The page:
Background to “Tragedy of the Commons”

Tragedy of the Commons was a phrase coined by Garrett Hardin in 1968. It referred primarily to the tension between population growth and the (in)ability of the earth and its ecosystems to support an ever-growing human population.

Hardin had some insightful things to say, some which resonate with me:

Mere facts minus theory – or worse, facts flying in the face of theory – are the stock in trade of the professional obfuscator.

Of every well-meant proposal, ecologists ask a standard question: ‘And then what?’.

Calling a ubiquitous problem a ‘world problem’ is only useful if there is a plausible worldwide solution.

Which pairs nicely with:

Never globalise a problem if it can possibly be dealt with locally

And finally:

From now on, we must accept responsibility for all unintended consequences while doing our best to predict them in advance.

There are also some statements of record which indicate a dated and/or harsh realist regard for multiculturalism, immigration and population control. Some are based on a kind of economist’s-eye-view on humanity as a model construct. Others appear more to reflect a feeling of immigration and multiculturalism as a personally threatening concept.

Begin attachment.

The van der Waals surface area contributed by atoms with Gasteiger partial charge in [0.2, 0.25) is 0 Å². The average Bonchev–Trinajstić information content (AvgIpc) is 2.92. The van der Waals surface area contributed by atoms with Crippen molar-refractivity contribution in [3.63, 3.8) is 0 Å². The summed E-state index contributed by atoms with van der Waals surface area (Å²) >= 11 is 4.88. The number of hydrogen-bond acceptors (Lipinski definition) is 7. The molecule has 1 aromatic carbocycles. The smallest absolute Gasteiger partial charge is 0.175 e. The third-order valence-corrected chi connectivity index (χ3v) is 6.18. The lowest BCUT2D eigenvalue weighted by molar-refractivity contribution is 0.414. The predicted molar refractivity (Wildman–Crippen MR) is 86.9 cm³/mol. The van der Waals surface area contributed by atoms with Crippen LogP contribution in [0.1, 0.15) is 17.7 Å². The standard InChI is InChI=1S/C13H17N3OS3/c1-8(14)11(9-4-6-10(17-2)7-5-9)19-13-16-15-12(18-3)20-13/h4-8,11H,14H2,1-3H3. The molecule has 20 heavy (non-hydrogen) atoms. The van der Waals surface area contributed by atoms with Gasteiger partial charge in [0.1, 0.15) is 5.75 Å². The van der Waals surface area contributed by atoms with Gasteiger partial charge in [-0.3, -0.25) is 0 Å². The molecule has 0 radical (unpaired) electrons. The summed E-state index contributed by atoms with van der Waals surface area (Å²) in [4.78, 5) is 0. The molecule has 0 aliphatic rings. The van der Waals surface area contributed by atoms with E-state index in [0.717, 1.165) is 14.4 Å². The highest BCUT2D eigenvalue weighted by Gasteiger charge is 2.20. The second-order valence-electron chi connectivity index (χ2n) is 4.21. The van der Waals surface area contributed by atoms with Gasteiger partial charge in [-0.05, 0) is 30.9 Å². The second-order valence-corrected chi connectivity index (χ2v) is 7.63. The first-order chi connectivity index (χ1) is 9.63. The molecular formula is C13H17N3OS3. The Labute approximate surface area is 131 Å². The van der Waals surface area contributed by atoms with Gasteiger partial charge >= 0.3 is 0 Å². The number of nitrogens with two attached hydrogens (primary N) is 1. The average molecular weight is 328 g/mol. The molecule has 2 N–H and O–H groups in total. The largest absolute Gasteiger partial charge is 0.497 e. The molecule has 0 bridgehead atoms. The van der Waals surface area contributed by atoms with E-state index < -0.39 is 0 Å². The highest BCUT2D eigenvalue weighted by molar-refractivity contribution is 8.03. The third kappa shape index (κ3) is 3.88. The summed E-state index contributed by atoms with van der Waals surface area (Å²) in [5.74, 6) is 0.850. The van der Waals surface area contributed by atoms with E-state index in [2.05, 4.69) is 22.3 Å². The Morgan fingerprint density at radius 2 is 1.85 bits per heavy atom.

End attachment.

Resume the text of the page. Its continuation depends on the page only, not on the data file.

For a selective list of Hardin’s quotes see the Garrett Hardin Society page. Many of Hardin’s insights apply equally well to today’s dilemmas on balancing environment, renewable energy and humanity – reflecting keen insight. Perhaps the quotes that challenge me personally are those that are also topical today, just more morally loaded.

Be First to Comment

Leave a Reply

Your email address will not be published. Required fields are marked *